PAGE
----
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Indians in Cyberspace
by Mike MacDonald

Who is
by Cheryl L'Hirondelle

First Nations in Cyberspace
by Mike Patterson

Image Credit: NASA JPL-Caltech E. Churchwell University of Wisconsin


First Nations in Cyberspace: Two Worlds and Tricksters - Where the Forest meets the Highway

by Mike Patterson

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Chapter Four

Moccasin Telegraph Telecom

The moccasin telegraph is the way that things travel, by word of mouth in Native country - the Native way is to visit, and exchange gifts, stories and information. This slow but sure network is augmented by radio, television, print and now cyberspace. This section examines some things that are being gained and lost in historic and modern cultural exchanges through technology among Natives and others in Canada.

These show cultural exchanges, losses, and survivals at the same time. The current opportunity for cultural exchange in cyberspace is perhaps a last chance for exchange of perspectives, or a knell for assimilation.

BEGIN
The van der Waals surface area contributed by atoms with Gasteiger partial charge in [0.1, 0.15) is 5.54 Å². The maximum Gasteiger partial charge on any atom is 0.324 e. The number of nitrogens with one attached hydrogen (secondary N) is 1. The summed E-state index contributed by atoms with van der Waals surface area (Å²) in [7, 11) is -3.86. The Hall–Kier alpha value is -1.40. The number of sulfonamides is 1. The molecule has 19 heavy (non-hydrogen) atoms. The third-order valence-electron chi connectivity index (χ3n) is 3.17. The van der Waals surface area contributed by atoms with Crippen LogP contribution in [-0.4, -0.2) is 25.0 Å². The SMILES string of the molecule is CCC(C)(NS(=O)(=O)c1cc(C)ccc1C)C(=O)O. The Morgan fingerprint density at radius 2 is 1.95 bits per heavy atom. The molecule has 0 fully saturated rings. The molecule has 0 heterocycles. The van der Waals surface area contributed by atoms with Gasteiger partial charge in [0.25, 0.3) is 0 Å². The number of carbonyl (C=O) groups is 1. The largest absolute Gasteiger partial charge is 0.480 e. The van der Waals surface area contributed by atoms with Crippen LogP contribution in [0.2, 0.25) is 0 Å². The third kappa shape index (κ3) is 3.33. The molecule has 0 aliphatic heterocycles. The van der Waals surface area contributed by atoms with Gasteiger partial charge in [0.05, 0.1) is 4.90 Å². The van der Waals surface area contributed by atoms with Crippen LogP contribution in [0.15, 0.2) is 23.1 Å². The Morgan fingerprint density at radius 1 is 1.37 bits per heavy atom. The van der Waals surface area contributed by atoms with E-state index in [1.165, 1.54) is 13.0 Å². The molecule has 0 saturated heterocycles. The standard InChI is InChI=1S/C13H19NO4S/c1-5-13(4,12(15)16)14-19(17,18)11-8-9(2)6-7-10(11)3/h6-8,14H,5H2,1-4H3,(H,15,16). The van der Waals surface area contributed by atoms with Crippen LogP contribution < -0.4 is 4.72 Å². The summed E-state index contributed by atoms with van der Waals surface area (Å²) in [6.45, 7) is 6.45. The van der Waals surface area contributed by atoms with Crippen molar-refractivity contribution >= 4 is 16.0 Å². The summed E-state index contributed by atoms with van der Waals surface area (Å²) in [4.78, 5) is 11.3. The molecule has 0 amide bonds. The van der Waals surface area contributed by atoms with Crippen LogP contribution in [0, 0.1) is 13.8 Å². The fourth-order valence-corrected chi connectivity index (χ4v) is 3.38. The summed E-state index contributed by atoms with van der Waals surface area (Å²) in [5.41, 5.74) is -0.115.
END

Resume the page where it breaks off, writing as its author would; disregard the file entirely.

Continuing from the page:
In Cyberspace Smoke Signals, Larry Zimmerman writes that trade activities and communication crossed the continent long before contact:

Such activities required mechanisms for cross-cultural communication, and indeed, these mechanisms existed. On the Great Plains in the center of North America, there was a sign language effective for trade as well as giving locations of bison herds and positions of mutual enemies. In the Northwest, Chinook "jargon" became a lingua franca in the substantial trade systems along the coast, even incorporating white words after contact. Smoke signals from smudge fires allowed some groups on the Plains and in the Southwest to exchange information over great distances and across cultures.

Where synthetic forms of communication developed, they actually worked to preserve identity rather than break it down. At the same time, they aided in formation of some level of pan-Indian identity, a process nearly institutionalized with the coming of the Euroamericans. Both processes remain visible today, and new technologies have become the prevalent synthetic communication types (2002: 70).